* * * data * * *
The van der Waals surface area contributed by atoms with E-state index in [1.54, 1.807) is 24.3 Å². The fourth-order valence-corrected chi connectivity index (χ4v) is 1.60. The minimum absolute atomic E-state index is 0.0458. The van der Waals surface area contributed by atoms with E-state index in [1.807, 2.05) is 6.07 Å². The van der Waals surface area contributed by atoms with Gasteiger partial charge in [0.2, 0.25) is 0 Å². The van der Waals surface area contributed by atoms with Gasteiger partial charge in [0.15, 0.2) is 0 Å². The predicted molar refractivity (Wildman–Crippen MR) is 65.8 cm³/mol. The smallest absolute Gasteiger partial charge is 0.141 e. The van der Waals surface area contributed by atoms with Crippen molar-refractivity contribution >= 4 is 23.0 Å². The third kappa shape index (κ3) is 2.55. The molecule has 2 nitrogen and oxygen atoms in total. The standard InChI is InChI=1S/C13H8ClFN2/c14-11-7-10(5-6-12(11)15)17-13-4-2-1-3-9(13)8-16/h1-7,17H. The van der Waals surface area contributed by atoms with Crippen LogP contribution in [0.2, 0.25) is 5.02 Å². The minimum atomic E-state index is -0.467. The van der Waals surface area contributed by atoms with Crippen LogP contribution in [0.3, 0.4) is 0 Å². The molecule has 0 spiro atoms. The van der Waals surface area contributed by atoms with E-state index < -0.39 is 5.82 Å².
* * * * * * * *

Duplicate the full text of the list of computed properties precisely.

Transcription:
The van der Waals surface area contributed by atoms with E-state index in [1.54, 1.807) is 24.3 Å². The fourth-order valence-corrected chi connectivity index (χ4v) is 1.60. The minimum absolute atomic E-state index is 0.0458. The van der Waals surface area contributed by atoms with E-state index in [1.807, 2.05) is 6.07 Å². The van der Waals surface area contributed by atoms with Gasteiger partial charge in [0.2, 0.25) is 0 Å². The van der Waals surface area contributed by atoms with Gasteiger partial charge in [0.15, 0.2) is 0 Å². The predicted molar refractivity (Wildman–Crippen MR) is 65.8 cm³/mol. The smallest absolute Gasteiger partial charge is 0.141 e. The van der Waals surface area contributed by atoms with Crippen molar-refractivity contribution >= 4 is 23.0 Å². The third kappa shape index (κ3) is 2.55. The molecule has 2 nitrogen and oxygen atoms in total. The standard InChI is InChI=1S/C13H8ClFN2/c14-11-7-10(5-6-12(11)15)17-13-4-2-1-3-9(13)8-16/h1-7,17H. The van der Waals surface area contributed by atoms with Crippen LogP contribution in [0.2, 0.25) is 5.02 Å². The minimum atomic E-state index is -0.467. The van der Waals surface area contributed by atoms with Crippen LogP contribution in [0.3, 0.4) is 0 Å². The molecule has 0 spiro atoms. The van der Waals surface area contributed by atoms with E-state index < -0.39 is 5.82 Å².